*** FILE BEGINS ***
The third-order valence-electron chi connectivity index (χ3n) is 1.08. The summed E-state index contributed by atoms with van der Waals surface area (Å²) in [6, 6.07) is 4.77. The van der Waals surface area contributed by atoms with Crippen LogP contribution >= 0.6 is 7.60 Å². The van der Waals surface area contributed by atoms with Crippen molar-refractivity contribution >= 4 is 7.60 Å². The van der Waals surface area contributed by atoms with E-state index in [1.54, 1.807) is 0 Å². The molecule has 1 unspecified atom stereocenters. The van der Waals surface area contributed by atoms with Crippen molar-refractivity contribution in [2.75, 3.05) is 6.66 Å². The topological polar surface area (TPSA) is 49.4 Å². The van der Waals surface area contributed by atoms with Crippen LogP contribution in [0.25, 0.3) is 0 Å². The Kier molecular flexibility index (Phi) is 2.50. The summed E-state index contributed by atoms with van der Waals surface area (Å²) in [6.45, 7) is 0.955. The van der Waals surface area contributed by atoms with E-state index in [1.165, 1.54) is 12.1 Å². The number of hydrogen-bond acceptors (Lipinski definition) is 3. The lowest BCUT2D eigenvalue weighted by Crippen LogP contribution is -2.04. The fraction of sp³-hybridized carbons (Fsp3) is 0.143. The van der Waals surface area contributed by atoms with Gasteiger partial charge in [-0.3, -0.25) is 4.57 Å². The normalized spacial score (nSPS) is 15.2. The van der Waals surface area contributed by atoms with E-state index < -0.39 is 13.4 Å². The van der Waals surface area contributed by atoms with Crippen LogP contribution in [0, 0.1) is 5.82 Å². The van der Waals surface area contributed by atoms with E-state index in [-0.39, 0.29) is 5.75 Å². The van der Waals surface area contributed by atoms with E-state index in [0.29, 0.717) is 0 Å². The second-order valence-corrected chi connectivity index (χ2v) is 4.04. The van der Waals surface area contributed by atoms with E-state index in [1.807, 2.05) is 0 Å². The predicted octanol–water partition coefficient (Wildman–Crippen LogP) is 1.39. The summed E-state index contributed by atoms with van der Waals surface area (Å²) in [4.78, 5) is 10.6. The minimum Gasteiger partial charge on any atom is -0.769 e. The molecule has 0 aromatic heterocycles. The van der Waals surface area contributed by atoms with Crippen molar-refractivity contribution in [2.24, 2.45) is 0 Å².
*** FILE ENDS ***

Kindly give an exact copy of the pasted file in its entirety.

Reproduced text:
The third-order valence-electron chi connectivity index (χ3n) is 1.08. The summed E-state index contributed by atoms with van der Waals surface area (Å²) in [6, 6.07) is 4.77. The van der Waals surface area contributed by atoms with Crippen LogP contribution >= 0.6 is 7.60 Å². The van der Waals surface area contributed by atoms with Crippen molar-refractivity contribution >= 4 is 7.60 Å². The van der Waals surface area contributed by atoms with E-state index in [1.54, 1.807) is 0 Å². The molecule has 1 unspecified atom stereocenters. The van der Waals surface area contributed by atoms with Crippen molar-refractivity contribution in [2.75, 3.05) is 6.66 Å². The topological polar surface area (TPSA) is 49.4 Å². The van der Waals surface area contributed by atoms with Crippen LogP contribution in [0.25, 0.3) is 0 Å². The Kier molecular flexibility index (Phi) is 2.50. The summed E-state index contributed by atoms with van der Waals surface area (Å²) in [6.45, 7) is 0.955. The van der Waals surface area contributed by atoms with E-state index in [1.165, 1.54) is 12.1 Å². The number of hydrogen-bond acceptors (Lipinski definition) is 3. The lowest BCUT2D eigenvalue weighted by Crippen LogP contribution is -2.04. The fraction of sp³-hybridized carbons (Fsp3) is 0.143. The van der Waals surface area contributed by atoms with Gasteiger partial charge in [-0.3, -0.25) is 4.57 Å². The normalized spacial score (nSPS) is 15.2. The van der Waals surface area contributed by atoms with E-state index < -0.39 is 13.4 Å². The van der Waals surface area contributed by atoms with Crippen LogP contribution in [0, 0.1) is 5.82 Å². The van der Waals surface area contributed by atoms with E-state index in [-0.39, 0.29) is 5.75 Å². The van der Waals surface area contributed by atoms with E-state index in [0.29, 0.717) is 0 Å². The second-order valence-corrected chi connectivity index (χ2v) is 4.04. The van der Waals surface area contributed by atoms with E-state index in [1.807, 2.05) is 0 Å². The predicted octanol–water partition coefficient (Wildman–Crippen LogP) is 1.39. The summed E-state index contributed by atoms with van der Waals surface area (Å²) in [4.78, 5) is 10.6. The minimum Gasteiger partial charge on any atom is -0.769 e. The molecule has 0 aromatic heterocycles. The van der Waals surface area contributed by atoms with Crippen molar-refractivity contribution in [2.24, 2.45) is 0 Å².